An occasional series where we pose some questions to local LGBTQ folks (and Allies) to learn more about their personal experiences with LGBTQ culture. Click here for a complete list of all LGBTQ&A profiles.
I met Joe when we were both sharing stories about “saving the earth” at the Bricolage Theater in 2010. Then he gave me a superhero cape and the deal was sealed. Joe is a terrific ally because not only does he *get* various issues – he actively seeks ways to build bridges and – dare I say – alliances with the LGBTQ community. The Toonseum is an amazing resource for Pittsburgh and a welcoming place for LGBTQ families.
Name Joe Wos
Affiliation: Executive Director and founder of the ToonSeum
Tell us about the very first LGBTQ person you met and what that meant for you. I grew up in the 1970’s in the steel town of Braddock, in an era where the words “gay, fag, and homo” were thrown around as pretty much the harshest insult you can throw at someone. So if there were any gay people in that community or certainly in my school they kept it very very well hid. It wasn’t until 9th grade when I met someone who was openly gay. His name was Brandon, he was African American and flamboyant and hilarious! He also got his ass kicked about every week. I didn’t know what he was going through as a gay african american, but I certainly knew what it was like to be different, outcast and bullied. So we invited him to sit at the “Geek and nerd” lunch table with us. It was the first time I realized the cross over between geek and gay culture. He could drop a pop reference with the very best of us! We joked and teased him about his sexuality, he joked and teased us about being a bunch of nerds and geeks, but it was different. That joking and teasing wasnt the same as what was being leveled by the other kids. It was playful in a way it allowed us to all open up and accept who we were through humor.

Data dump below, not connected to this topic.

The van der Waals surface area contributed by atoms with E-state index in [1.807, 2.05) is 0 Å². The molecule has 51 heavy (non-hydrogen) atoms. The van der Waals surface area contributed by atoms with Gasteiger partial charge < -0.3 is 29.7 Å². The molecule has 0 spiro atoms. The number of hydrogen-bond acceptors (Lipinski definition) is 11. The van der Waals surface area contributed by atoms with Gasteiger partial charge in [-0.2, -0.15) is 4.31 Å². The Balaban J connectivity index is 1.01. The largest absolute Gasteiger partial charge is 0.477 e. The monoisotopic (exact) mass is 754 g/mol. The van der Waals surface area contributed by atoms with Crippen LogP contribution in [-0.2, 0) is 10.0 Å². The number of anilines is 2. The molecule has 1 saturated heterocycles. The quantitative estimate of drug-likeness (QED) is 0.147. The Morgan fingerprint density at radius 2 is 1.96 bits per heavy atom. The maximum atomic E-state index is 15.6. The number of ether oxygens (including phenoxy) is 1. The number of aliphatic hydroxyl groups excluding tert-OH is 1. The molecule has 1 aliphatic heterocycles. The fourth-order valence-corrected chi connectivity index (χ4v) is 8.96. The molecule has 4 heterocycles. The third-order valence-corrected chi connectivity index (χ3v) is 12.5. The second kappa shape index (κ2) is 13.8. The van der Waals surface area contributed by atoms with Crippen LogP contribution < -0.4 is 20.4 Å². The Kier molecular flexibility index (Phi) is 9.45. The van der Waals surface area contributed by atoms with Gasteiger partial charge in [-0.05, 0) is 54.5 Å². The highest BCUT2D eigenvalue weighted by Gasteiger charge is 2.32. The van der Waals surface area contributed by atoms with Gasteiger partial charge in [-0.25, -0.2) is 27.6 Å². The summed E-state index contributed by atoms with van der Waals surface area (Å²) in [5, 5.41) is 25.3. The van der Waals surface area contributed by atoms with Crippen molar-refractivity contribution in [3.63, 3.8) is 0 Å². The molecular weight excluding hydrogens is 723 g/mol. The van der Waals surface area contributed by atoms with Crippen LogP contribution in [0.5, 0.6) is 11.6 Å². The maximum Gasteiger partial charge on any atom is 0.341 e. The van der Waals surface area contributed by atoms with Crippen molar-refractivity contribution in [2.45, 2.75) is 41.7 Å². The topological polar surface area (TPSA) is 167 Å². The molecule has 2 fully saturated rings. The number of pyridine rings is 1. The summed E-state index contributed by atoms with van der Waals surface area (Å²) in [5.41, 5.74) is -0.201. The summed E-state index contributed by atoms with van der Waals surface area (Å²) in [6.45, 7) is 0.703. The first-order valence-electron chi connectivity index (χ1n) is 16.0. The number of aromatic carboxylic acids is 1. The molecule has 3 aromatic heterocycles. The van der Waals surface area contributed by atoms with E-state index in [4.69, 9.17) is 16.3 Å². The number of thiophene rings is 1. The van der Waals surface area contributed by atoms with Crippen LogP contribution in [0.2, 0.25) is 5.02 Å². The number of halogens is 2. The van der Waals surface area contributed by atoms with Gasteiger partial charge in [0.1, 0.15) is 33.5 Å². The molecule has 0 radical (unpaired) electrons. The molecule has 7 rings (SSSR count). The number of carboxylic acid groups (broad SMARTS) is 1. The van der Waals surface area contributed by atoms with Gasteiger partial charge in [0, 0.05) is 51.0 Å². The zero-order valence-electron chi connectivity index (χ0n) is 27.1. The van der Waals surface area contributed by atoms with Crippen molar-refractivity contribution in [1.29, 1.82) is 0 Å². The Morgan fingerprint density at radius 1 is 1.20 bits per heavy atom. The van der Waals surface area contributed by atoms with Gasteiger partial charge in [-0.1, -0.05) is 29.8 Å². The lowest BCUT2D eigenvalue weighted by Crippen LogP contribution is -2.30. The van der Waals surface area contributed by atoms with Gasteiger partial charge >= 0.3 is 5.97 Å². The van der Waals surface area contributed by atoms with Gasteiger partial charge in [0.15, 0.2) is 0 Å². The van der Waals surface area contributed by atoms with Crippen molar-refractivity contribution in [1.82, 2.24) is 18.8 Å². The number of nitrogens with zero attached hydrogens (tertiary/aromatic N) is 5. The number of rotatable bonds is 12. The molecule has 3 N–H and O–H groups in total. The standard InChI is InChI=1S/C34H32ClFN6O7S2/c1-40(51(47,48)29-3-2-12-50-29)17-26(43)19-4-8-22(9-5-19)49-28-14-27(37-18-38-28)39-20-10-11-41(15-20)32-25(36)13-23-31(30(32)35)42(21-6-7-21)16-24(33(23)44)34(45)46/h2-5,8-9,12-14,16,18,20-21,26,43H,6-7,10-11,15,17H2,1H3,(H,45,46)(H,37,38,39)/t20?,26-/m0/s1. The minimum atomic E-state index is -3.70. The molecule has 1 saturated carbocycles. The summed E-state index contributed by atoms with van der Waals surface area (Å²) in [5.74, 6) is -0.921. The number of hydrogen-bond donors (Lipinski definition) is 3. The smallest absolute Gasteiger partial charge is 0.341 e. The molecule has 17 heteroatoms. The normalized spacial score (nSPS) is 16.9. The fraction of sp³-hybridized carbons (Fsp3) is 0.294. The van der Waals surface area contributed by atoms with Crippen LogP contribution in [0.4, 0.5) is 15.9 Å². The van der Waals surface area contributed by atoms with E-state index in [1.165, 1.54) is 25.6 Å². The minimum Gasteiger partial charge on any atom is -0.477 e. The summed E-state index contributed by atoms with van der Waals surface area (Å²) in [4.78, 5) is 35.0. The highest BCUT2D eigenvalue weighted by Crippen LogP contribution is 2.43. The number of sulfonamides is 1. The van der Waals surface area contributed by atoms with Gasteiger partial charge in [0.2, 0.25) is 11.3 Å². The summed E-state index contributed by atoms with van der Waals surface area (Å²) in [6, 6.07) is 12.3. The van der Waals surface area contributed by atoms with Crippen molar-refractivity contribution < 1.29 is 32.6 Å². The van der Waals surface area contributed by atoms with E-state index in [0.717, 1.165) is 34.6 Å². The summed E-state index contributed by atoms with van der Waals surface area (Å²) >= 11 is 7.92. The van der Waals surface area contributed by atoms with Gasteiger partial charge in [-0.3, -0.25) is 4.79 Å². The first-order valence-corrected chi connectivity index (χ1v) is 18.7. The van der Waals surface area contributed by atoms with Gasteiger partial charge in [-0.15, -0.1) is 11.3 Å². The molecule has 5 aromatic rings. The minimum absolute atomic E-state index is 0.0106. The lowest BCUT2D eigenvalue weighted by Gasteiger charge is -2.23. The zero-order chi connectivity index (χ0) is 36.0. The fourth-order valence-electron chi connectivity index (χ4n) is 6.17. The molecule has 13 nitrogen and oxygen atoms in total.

The funniest moment was when he came out to us. Not about being gay, we knew that. Everyone at our table was a Star Wars fan, he came out as a Trekkie. It didn’t matter he was still one of us! (and frankly I am a bit of Trekkie too, I just kept it quiet!)
How do you stay informed on LGBTQ issues? The internet is how I stay informed on all issues.
What is the most important issue facing the LGBTQ community today? I honestly think the most important issue is going to be adjusting to a broader main stream acceptance. As the public begins to accept the LGBTQ community more broadly that community is going to have to adjust to no longer being “the fringe”. I think it will come as a bit of a shock when someone says they are gay, and the person responds “so what? I’m left handed. What’s the big deal?”
When the goal is equality it become tougher to still maintain and celebrate differences with pride. It also makes it much more difficult to fight for additional rights when there are those still ignorant who will say “We GAVE you gay marriage! Now what do you want??!”
The fight after perceived equality will be much greater than the fight now.
If you could wave a magic wand and change one thing in Pittsburgh’s LGBTQ community, what would it be? That Pridefest would be have more public educational content. Right now it’s just a big gay frat party. Which is a great celebration. But where is the content? Where are the panel discussion on the issues? It has to be about more than lets go march and then get drunk! I would love to see a lot more education with the celebration.
Past or present, favorite LGBTQ character in television, film or literature? Paul Lynde always made me laugh. My parents too. He would only wink at his sexuality but it pervaded his wit and timing.
Also vanity smurf! lol
What is one simple thing a reader can do to support the LGBTQ community? I think it a simple thing add an “A” onto the end of LGBTQ. And that A should stand for Allies. There are those of us who stand with you as friends and family.
Not long ago I was leaving a bar on Liberty Avenue close to the ToonSeum. A few days later someone came up to me concerned and said “Joe, I saw you leaving that gay bar on Liberty… Are you gay?” I looked at him and said “You seem concerned that it was a “Gay” bar. it was a bar maybe I am just an alcoholic”. and I walked away.
For 18+ years, snowflakes, social justice warriors, and the politically correct have built this blog. Follow us on Twitter @Pghlesbian24
We need your ongoing support to maintain this archive and continue the work. Please consider becoming a patron of this blog with a recurring monthly donation or make a one-time donation.
This post and/or others may contain affiliate links. Your purchase through these links support our work. You are under no obligation to make a purchase.